‘Reinvigorating the Public-Private Law Divide: A Hohfeldian Construction of the State’

“In a previous NPL post, I drew upon the work of Wesley Hohfeld to counter two major arguments often levied against the public-private law distinction. To do so, I implicitly assumed that a third major criticism — namely, that ‘the State’ is a vague and ambiguous concept — was wanting. Here, I squarely address this assumption. Before doing so, I briefly review my two major points in the previous post. First, using Hohfeldian theory, I argued that the public-private law distinction turns on the identity of the actors concerning a specific legal relation …” (more)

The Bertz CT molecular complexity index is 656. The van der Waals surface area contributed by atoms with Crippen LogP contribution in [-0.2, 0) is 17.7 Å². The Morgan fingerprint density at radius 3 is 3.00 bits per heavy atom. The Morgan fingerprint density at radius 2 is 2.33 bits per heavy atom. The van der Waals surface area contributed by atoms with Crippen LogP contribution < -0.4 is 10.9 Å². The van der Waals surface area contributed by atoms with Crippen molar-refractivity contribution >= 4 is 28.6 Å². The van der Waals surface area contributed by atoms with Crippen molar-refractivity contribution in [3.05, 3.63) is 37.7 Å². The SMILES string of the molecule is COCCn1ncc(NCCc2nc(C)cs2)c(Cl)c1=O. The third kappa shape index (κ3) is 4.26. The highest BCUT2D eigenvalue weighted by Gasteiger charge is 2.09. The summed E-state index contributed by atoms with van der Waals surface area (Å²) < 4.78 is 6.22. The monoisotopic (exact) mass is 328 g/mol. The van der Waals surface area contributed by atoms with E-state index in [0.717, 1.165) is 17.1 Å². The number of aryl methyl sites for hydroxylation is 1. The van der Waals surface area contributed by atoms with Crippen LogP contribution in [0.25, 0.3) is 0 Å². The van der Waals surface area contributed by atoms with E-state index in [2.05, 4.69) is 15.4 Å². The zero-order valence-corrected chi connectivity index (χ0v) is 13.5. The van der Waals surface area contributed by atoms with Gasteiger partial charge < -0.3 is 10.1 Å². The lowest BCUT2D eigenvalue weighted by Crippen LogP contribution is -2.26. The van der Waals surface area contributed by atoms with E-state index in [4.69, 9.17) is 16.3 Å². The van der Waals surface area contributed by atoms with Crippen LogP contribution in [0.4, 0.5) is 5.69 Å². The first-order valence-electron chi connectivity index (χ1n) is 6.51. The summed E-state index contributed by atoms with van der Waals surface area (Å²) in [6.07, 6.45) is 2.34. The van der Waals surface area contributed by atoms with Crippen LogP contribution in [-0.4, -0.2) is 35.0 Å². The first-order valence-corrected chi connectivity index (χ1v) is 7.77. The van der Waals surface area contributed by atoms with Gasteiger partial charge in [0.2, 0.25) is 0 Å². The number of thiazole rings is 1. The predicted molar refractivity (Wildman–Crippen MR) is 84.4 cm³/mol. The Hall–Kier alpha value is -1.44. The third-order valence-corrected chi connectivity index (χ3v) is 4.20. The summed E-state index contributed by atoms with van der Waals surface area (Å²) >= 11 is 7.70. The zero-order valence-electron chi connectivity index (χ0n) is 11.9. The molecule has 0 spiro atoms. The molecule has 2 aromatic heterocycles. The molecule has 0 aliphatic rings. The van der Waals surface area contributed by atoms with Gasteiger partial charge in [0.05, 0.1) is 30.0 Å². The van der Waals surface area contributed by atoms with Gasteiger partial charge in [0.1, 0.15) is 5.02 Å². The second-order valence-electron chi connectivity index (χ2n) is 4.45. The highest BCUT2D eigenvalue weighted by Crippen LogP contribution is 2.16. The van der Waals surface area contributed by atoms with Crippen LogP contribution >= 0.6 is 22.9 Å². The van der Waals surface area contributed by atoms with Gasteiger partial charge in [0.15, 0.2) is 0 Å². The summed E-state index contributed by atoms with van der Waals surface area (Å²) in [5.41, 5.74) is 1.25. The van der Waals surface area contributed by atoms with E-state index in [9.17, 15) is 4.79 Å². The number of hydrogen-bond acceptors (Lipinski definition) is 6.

[Ted Sichelman, New Private Law, 18 October]

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